But the way doubters of America’s Frontline Doctors analyze and critiqued the video, the group and all the information related to them, is the way determining what is reliable and what is not must be done. They include:
1) Who is saying this and why?
2) What is their background and accreditation? As in, who are they to declare what they are declaring?
3) Who supports them and why?
A basic background check on anyone who says they are experts is increasingly becoming a must these days. But as more people do this, the less they will accept information from someone who may not be so trustworthy.
Another Substack Newsletter to Check Out:
Tangle - Created by political reporter, Isaac Saul, this newsletter takes a look at both sides of an issue, before Saul himself gives his take. Fully aware of how so few Americans trust the news media these days, Saul aims to fix that, or rather un-Tangle that. In his words: [M]ost political reporting today has a slant, lacks context, lacks transparency or fails to answer fundamental questions that readers want to know. It ignores the lived experiences of Americans across the country. Tangle is changing the game. I deliberately elevate the best arguments from both sides while also acknowledging my own biases. Every day, I also share comments and feedback sent in from a diverse group of readers across the country. This way, I’m including thousands of perspectives that aren’t my own.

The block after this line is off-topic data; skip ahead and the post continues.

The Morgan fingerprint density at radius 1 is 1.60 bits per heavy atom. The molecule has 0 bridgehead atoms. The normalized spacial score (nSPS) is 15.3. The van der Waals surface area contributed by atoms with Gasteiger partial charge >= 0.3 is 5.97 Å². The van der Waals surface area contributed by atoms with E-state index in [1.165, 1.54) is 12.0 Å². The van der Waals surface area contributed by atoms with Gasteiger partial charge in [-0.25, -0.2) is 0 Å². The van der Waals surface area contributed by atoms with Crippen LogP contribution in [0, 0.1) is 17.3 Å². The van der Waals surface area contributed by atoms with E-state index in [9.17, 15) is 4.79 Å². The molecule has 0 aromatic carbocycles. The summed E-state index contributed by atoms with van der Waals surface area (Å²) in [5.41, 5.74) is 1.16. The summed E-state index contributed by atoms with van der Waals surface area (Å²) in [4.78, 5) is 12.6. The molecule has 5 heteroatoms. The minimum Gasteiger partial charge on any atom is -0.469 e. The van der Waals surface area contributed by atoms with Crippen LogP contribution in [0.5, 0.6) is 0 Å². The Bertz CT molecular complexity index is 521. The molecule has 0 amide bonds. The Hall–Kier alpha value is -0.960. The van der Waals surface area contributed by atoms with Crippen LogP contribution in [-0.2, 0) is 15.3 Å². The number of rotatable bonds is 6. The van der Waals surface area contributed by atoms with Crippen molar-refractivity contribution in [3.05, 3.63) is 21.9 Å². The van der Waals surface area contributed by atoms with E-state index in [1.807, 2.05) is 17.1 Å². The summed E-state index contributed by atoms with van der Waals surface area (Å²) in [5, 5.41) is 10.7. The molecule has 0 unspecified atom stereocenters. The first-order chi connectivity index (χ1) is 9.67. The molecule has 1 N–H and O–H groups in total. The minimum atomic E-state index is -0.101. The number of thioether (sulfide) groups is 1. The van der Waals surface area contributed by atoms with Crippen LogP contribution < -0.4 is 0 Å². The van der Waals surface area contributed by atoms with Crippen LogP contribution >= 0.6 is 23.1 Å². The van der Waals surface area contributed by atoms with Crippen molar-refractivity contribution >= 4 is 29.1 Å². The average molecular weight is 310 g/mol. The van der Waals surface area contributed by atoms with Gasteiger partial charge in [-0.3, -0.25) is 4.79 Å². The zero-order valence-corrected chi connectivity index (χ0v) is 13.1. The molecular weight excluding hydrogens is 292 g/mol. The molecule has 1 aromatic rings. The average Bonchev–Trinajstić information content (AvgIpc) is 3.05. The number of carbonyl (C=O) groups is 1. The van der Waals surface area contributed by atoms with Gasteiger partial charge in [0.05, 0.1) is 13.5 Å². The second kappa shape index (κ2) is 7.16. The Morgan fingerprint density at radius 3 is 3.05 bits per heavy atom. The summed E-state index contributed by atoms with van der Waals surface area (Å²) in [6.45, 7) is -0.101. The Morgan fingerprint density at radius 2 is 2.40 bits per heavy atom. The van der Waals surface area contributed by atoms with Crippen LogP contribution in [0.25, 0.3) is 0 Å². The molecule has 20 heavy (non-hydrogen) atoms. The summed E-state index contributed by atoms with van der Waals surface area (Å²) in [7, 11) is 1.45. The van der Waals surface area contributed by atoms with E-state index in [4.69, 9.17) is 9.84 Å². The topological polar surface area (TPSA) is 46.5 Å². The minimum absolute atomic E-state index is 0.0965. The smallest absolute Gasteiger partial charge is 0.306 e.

Another Look at the Need for Equilibrium:
How America Lost Faith in Expertise by Tom Nichols, a Professor of National Security Affairs at the U.S. Naval War College. This essay is adapted from his book, The Death of Expertise: The Campaign Against Established Knowledge and Why It Matters (Oxford University Press, 2017) . To sum up what he explores in this essay: We are moving toward a Google-fueled, Wikipedia-based collapse of any division between professionals and laypeople.
Another Thing I Wrote This Week:
Defend the Istanbul Convention and Defend Women, #ChallengeAccepted:
Like many women, I took part in the selfie challenge on Monday, only to find out where the challenge originated from. That led me to realize something bigger, and terrible, was going on, and I wrote this essay for the Medium publication, Fearless She Wrote.
Another Article I Recommend From This Week:
Kanye West is Publicly Struggling. We Need to Give Him Some Grace by Elamin Abdelmahmoud, Buzzfeed
I’m not a fan of Kanye West, but as someone who lives with bipolar disorder as he does, I sympathized with what he has been going through lately, which is likely a manic episode. I am also deeply bothered to see members of the media and non-media people on social media mock him and poke fun at what he says and does. Mental illness is never funny, and this article is a reminder of how public figures with mental health disorders should never be treated as circus freaks.